- Shatters Innocence The Atlantic's own Alyssa Rosenberg accuses the the film of going heavy on violence and terror, but says that it's the level of emotional ambiguity that ends up challenging developing minds the most: "There’s no question that Where the Wild Things Are is often quite frightening…But it’s also a movie that children might find unsettling as much for the knotty questions the characters face, as for any of its special effects." Her piece goes on to say that "Wild Things" is far from a rarity in this regard, as several other children's films this year offer similarly complex and weighty messages.
- Designed to Be Dark Slate's Jack Schafer takes issue with "Wild Things" author Maurice Sendak's complaints that his book was unjustly and overly-criticized by a psychologist for it's potentially disturbing messages. He quotes Sendak's own words to prove the book was designed with fear in mind: "While it is true that Where the Wild Things Are caused a cultural rumpus when it was published, that was precisely Sendak's intention. 'I wanted the wild things to be frightening,' he said in the 1980 book The Art of Maurice Sendak. His appetite for controversy is clear from the tone and substance of the acceptance speech he gave when he accepted the Caldecott Medal." Schafer advises the grouchy-author to thank his critics for drawing more attention to his work.
- That's A Good Thing Newsweek's Andrew Romano argues that "Wild Things" premature anti-authoritarian bent is actually perfect for kids, contrary to reports by the media that it is too frightening or abstract: "But what if that intensity, that asymmetry, is exactly why kids should see Wild Things? What if the very thing that makes the movie "controversial" is also what makes it necessary, now more than ever?"especially in "age of obedience" and hyper-observant parenting like ours. He also views places the film in the context of a larger trend of dark children's books getting adapted into even darker films. The Guardian's Allison Flood agrees, advising parents to embrace scary children's books not only because they help teach children language skills, but also because they cultivate lifelong creativity. As she writes: "Our bedtime stories went on long after we could read ourselves, taking us further up and further in to the strange worlds of fiction. Roald Dahl's The Witches had to be hidden at the top of the cupboard because it frightened me so much (blue spit and no toes – yuck), and, shamefully, I seem to recall the Gollum parts of The Hobbit ('What has it got in its pocketless?') being read aloud to me when I was 10, because I was too scared to read them alone."
- Way Too Dull At The Awl, Paul Friedman Phillips says that once the movie began testing his attention span and his longstanding devotion to the book, he realized that there was no hope of it playing well with a younger audience: "My boys—pretty much the age of the boy in the movie, Max, played by Max Records—would find no terror in this movie. They’d be bored to death and ask to split after an hour…I understand that recalling your childhood is everyone’s God-given right, and that those involved had tough times before adulthood arrived, but, for a movie that seeks to represent the experience of being a kid, this movie is tone deaf."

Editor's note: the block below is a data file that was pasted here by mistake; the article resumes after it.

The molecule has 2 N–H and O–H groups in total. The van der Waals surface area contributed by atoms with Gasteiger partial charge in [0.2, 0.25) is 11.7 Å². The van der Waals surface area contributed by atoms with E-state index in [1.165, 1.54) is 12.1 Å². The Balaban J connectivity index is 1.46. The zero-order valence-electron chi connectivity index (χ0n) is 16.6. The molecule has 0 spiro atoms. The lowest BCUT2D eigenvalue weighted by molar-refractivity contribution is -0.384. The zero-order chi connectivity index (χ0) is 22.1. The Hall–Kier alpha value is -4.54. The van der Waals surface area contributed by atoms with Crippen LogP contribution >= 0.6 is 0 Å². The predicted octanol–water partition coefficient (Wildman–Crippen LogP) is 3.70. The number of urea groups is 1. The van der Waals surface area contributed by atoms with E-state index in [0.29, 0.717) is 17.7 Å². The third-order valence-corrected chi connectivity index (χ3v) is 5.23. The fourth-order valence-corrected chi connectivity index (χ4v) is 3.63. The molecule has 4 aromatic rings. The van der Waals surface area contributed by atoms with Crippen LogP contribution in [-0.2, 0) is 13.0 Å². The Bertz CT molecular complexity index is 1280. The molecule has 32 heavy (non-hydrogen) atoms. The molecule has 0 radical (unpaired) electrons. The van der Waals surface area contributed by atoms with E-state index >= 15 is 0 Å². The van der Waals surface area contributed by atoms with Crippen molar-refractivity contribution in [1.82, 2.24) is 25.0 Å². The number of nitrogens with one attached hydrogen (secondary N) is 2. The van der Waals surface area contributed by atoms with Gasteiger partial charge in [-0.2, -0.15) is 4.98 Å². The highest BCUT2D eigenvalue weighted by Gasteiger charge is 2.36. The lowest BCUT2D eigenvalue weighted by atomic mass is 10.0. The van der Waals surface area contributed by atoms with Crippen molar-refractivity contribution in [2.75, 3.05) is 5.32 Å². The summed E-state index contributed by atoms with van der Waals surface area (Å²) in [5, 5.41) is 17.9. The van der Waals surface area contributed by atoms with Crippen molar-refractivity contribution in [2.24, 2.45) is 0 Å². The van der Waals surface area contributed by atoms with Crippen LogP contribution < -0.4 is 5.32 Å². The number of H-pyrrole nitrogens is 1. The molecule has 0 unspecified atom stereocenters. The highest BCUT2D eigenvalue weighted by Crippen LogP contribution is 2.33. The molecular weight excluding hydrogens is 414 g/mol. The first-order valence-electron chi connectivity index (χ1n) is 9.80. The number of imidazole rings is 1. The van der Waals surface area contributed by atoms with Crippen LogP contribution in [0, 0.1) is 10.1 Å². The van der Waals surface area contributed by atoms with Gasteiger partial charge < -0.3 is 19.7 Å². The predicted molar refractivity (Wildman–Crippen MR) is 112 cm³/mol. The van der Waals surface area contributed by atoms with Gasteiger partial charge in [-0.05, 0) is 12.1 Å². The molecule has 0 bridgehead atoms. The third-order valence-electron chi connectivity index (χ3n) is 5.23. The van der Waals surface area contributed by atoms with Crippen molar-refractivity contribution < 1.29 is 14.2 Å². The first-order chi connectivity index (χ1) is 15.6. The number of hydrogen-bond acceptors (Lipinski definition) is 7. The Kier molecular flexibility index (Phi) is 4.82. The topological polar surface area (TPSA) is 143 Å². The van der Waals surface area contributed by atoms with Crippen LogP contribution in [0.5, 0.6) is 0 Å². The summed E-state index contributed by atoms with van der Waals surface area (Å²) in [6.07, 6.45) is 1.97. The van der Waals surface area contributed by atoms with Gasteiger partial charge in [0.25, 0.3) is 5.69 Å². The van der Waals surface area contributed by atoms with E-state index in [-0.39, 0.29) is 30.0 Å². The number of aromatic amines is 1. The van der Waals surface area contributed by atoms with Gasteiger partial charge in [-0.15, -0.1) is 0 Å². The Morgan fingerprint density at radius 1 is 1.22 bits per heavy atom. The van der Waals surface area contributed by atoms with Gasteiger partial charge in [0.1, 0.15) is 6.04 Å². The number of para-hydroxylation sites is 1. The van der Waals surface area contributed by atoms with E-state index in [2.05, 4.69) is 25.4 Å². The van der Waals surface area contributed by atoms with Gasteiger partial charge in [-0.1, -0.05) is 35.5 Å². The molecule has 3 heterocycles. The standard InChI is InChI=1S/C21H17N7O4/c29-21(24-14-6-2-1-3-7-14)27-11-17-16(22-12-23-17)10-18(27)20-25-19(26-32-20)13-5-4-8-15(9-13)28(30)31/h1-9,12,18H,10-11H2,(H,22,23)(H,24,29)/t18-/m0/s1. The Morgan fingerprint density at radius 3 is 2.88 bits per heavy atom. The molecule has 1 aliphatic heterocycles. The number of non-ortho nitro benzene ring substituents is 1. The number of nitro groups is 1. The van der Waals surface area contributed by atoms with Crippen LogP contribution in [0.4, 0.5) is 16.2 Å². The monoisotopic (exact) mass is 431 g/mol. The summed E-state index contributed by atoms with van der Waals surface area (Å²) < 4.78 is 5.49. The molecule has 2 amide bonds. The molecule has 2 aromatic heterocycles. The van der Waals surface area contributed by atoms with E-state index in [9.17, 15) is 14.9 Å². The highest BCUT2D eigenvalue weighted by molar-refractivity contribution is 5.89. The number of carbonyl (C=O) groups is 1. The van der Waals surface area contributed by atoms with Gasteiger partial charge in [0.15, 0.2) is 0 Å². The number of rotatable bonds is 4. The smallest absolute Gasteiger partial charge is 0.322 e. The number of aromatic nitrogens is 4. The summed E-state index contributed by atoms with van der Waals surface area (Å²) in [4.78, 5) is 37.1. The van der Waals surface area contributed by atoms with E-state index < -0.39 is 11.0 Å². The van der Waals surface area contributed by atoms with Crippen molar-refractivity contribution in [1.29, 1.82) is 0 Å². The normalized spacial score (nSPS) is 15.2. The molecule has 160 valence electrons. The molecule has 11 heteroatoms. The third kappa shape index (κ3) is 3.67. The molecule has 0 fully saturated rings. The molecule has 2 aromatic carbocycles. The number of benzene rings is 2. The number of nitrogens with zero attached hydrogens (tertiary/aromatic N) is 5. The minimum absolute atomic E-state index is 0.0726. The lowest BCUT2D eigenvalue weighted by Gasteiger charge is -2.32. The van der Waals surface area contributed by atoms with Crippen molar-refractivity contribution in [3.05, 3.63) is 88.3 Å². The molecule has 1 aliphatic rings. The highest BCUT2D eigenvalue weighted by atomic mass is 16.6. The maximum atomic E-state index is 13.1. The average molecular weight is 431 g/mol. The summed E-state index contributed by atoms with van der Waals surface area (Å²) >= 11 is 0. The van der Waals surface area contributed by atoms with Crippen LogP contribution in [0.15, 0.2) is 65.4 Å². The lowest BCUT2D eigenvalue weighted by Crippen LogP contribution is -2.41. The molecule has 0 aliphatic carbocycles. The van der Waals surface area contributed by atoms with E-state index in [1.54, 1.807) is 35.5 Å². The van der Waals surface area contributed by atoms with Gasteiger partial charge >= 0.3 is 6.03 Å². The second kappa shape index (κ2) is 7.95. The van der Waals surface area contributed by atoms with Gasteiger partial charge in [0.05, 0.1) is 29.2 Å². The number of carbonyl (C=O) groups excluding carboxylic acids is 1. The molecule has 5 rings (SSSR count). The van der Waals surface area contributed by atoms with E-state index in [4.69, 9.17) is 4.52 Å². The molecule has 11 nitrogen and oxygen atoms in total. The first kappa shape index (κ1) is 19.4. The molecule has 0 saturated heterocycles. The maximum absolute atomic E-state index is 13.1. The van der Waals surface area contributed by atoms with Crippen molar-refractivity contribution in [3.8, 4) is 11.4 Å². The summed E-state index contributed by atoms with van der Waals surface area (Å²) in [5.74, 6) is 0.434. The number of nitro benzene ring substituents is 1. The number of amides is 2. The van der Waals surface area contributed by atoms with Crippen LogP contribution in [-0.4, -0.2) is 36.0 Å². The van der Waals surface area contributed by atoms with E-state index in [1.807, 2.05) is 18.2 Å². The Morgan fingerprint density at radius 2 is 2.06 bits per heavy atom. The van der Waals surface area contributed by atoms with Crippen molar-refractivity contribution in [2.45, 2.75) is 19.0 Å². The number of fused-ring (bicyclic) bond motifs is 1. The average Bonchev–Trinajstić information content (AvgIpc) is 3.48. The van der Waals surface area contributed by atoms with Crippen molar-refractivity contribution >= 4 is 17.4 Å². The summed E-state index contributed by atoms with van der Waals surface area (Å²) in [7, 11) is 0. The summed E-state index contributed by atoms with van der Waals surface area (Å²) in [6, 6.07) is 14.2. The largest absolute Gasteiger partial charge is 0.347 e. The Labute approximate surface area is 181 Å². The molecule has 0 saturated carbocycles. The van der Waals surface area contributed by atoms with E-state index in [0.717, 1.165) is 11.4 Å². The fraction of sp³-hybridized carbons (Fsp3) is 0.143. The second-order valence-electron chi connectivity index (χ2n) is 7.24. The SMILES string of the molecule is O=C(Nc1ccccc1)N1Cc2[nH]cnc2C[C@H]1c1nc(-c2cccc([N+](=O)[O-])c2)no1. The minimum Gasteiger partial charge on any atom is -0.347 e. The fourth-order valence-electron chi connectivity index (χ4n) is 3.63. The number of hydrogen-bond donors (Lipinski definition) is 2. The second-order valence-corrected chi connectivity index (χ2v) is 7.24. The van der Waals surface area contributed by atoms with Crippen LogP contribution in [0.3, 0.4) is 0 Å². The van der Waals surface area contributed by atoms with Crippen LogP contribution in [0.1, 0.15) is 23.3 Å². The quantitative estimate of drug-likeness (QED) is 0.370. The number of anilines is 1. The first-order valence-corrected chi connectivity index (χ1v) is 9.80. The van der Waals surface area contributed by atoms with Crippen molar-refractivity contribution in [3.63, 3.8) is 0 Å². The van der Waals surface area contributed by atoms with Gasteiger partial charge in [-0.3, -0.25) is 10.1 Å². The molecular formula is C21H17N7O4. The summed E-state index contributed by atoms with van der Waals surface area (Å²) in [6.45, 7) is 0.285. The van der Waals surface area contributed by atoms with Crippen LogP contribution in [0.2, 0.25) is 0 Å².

- Can't Keep Up With Kids Today Lavishing even-more praise on the source-material, famed film-critic Roger Ebert is pleased to report that the look and feel of the characters has been accurately captured in the movie. However, he also found himself bored in various parts, and is doubtful today's children have the patience for such artistic nuance: "The film will play better for older audiences remembering a much-loved book from childhood, and not as well with kids who have been trained on slam-bam action animation."
- Hipster-Magnet In the New York Times, Saki Knafo provides an exhaustive chronicle of the film's development, noticing that the movie has taken on an especially contemporary and trendy sheen unlikely to resonate with children: “'Where the Wild Things Are' seems sure to appeal to the sensibilities of a certain cohort of urban young adults — the type who read comic-book novels and wear skateboard sneakers…Finding an audience beyond that demographic, though, may well pose a challenge to Warner’s marketing department," he explains.
- Overtly-Nostalgic Stephanie Zacharek also drops a hipster reference at Salon, saying that the movie is a "shoe-gazing exercise" only applicable to "self-absorbed," reflective adults who pine for their youth. Kids, she says, are both more authentic are wiser than that: "'Where the Wild Things Are' is filled with the aggressively childlike sense of wonder that only adults can feel…In other words, children may be too sophisticated -- too busy being actual children.."
- Psychologically Unfit Slate's Dana Stevens admits she didn't like the idea of the film from the get-go, but gives it props for being so innovative and ambitious. At the same time, she can't help but come down on the movie for spending too much time on adult insecurities: "Assigning each wild thing his or her own demons, and turning the story into a chronicle of the beasts' power struggles and hurt feelings, drains the energy out of the story we really care about: Max's journey to a mysterious place that's both outside and inside—and how he finds his way back home again."
- Salon's Andrew O'Hehir assembles and explains his picks for the top 10 "Kids' movies that aren't for kids." As he puts it "I'm talking about movies that either accidentally or deliberately embody a fundamentally adult understanding of the world, an ironic or tragic or frankly frightening picture of life that will either terrify the youngest viewers or sail right over their heads."
- Time also puts together a nice slide show of other classic children's books adapted into film.